Hate Your Father?

Do you hate your father? Do you hate your mother? Christ says: “If anyone comes to Me and does not hate his father and mother, wife and children, brothers and sisters, yes, and his own life also, he cannot be My disciple” (Luke 14:26).

Of course, any Christian with a modicum of understanding knows that such a verse is not to be taken literally. Christ does not mean that we should hate anyone. He certainly does mean that nothing, not even wife and children, should come between us and the Kingdom of God. In truth, we do not truly love our wives and children (and others) rightly if we love them in a manner that comes between us and the Kingdom. The verse is a parallel to Matt. 10:37: “He who loves father or mother more than Me is not worthy of Me. And he who loves son or daughter more than Me is not worthy of Me.”

But the above represents a short, and obvious lesson in reading the Scriptures. A similar verse:

Do not call anyone on earth your father; for One is your Father, He who is in heaven (Matt. 23:9).

Despite the long-running attempts of certain Protestants to distort this verse – it has nothing to do with how priests are addressed or calling our earthly fathers, “father.” Some (in English) feel secure from the strictures of this verse when they call their earthly fathers, “Dad, or Daddy, Papa, etc.” as if Christ somehow only meant to forbid a certain word.

The statement concerning our earthly fathers belongs to the same category of statement as the one in Luke 14. They are statements given to us in such an extreme form that their value lies in their ability to startle. The application of Matthew 23:9 to the title of priests distorts its meaning and perverts Christ’s intention. The only value remaining in such a twisted interpretation is its usefulness in insulting otherwise honorable persons.

But what do we make of Christ’s intentions? What is it about honoring father and mother, sister and brother that provokes such startling statements? In many respects, modern culture is unable to hear the force of these statements because family has lost its once hallowed position. Within the circle of Christ’s followers (and their culture), family was deeply important. Peter and Andrew are brothers, as are James and John. James the “Brother of the Lord,” is the son of Joseph the Beloved and becomes the leader of the early Jerusalem community. He is followed by Simeon, another “Brother of the Lord.” Research in the traditions surrounding the twelve reveal yet more family connections. Not surprisingly, the early Christian Church was rife with extended family as was all of ancient society.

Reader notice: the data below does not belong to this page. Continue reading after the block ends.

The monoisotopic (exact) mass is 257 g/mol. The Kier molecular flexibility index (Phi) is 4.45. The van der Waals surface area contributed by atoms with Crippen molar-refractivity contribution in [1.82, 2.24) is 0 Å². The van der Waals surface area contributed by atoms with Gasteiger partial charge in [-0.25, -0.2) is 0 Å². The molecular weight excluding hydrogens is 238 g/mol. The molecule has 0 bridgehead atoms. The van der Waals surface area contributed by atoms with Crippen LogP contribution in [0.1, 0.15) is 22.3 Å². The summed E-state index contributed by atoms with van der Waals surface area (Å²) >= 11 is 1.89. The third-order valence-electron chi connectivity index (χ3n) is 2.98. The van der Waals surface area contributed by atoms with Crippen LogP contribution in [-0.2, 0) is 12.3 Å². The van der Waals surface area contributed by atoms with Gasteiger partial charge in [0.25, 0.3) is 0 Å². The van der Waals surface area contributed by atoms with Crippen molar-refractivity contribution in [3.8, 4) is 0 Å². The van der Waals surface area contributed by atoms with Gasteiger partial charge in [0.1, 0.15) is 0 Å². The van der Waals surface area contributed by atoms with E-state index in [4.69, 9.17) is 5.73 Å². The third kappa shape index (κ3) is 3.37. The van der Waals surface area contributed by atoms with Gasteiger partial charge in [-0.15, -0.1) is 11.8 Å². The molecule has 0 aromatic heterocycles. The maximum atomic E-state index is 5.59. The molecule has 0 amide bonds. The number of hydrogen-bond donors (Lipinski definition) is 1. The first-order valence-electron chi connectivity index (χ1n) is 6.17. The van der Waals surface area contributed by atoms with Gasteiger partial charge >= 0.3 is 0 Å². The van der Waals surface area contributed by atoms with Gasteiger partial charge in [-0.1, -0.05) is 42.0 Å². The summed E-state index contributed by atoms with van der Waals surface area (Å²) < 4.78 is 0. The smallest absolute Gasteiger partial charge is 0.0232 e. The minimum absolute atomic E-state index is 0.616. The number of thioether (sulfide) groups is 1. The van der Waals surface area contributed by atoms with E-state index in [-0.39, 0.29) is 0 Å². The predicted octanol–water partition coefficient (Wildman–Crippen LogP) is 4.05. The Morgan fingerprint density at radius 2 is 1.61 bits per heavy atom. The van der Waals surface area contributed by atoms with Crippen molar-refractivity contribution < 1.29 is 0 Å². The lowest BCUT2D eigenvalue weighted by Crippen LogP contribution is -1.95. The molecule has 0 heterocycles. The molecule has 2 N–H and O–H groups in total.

Only in our modern period has family ceased to be the most dominant aspect of human culture. Today it is not unusual for people to relocate and live at some distance from parents, grandparents and other members of the extended family. Indeed, with the shrinking size of immediate families, the extended family is becoming quite insignificant.  Brothers and sisters (and aunts and uncles) are virtually extinct in modern China with its “one-child” policy.  The bonds of blood have thinned almost to the point of irrelevancy.

But in their time, almost nothing carried more power than blood ties. Thus Christ’s language of “hating” father and mother would have been shocking in the extreme.  His words take the Kingdom of God into the very deepest recesses of human loyalty and challenge the instincts of our flesh. Family, given to us by God and blessed, can become idolatrous. Its inherent natural powers all too easily allow family to become the center of life.

The Church’s Tradition is filled with stories of family ruptures over the call of Christ’s kingdom. Monastics leave father and mother, renouncing all family ties, and enter the strange world bloodless devotion. Husbands and wives are betrayed by their unbelieving spouses and endure martyrdom.

For I am come to set a man at variance against his father, and the daughter against her mother, and the daughter in law against her mother in law. And a man’s foes shall be they of his own household (Matt. 10:35-36).

Christ’s last conversation to Peter comes to us all, “Do you love me more than these?”

With today’s families lying in ruins, Christ’s question can become hollow. It may even be an excuse to ignore God-given duties. It would be very apt today to ask, “Do you love family more than career?” We live in a time when economic policies of various sorts work directly against the stability of family – and extended family in particular. Those individuals who will not re-locate will not climb the economic ladder. Family and Mammon put our loyalties to the test. Mammon is winning.

The same Christ who revealed Himself as the proper subject of our loyalty, has also revealed Himself as the friend of family. Blood-ties are not necessarily contrary to the Kingdom. The opposite is true. Holiness often seems to run in families. Perhaps the most notable example is the family of St. Basil the Great. His grandmother, St. Macrina the Elder, was a powerful influence for holiness. His parents, Basil the Elder and Emmelia are honored as saints. He was one of nine children, five of whom are honored as saints in the calendar of the Church. There are other such examples.

In the modern period we have the testimony of St. Silouan of Mt. Athos, who described his own peasant father as “wiser than any spiritual father” that he knew on the holy mountain. In the lives of the saints there are far more examples of men and women rising in sanctity who were first nurtured in that direction by their parents. There are others, to be sure, such as St. Mary of Egypt and St. Moses the Black, whose backgrounds provide the material for great conversion stories.